This is a series of articles about real world problems that churches often find difficult to handle. They are presented in the form of emails for ease of conversation but can come in many different ways.
Disclaimer: All the names are made up and in no way identify actual people nor does the author assume responsibility for the opinion expressed in the response.
When is a gift not a gift?
Members or even non-members find themselves with unwanted items and think that the church is a place that can use them whether they want to or not. Notice the tone of this letter, it’s not a question is a declaration that they are coming and when. Sometimes churches just find things dumped in a hallway with a note, “for the church”. Ancient computers and other unwanted technology and décor items seem to be the most frequent items. Also notice that the donor asks for the church to value the items for their taxes.
Hopefully you already have a policy that keeps the church from doing that. You should simply acknowledge the items given in a letter. That is sufficient to allow the donor to claim what they believe is a “fair” value. Unless you have a certified appraisal you should never state a value for ‘real goods” given to the church.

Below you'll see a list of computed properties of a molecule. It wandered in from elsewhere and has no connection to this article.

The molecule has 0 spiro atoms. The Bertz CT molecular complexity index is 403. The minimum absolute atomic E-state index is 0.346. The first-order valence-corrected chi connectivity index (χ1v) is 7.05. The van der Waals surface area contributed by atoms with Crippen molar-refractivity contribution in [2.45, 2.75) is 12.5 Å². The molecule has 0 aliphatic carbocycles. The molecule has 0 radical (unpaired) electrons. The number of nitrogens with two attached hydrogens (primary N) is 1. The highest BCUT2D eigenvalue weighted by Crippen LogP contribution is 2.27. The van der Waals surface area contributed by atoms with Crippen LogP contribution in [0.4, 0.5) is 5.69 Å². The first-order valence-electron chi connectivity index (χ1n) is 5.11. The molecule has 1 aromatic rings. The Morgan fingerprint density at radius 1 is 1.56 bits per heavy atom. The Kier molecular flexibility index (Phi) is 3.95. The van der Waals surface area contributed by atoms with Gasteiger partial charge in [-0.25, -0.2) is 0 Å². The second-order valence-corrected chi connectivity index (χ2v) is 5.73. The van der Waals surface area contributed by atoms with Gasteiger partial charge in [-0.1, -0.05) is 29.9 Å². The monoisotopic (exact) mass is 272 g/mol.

There are also IRS rules for donated items with large values as well as gifts of titled land and cars. Be very careful in accepting these kinds of gifts. Seek professional help from a competent attorney or accountant. Treat them like one of those fake emails from a “Nigerian King” who wants to give you a lot of money.
Be cautious. Delicately letting members know that the church does not receive unsolicited donations is an exercise in tact and grace. Previously I have strongly recommended that all churches established and “memorials committee” or a “décor committee” that is empowered to make decisions as to what the church will accept or refuse. This takes the onus off the Pastor and staff and makes these church decisions.
Content written by contributor, Rev. Paul Johnson, CCA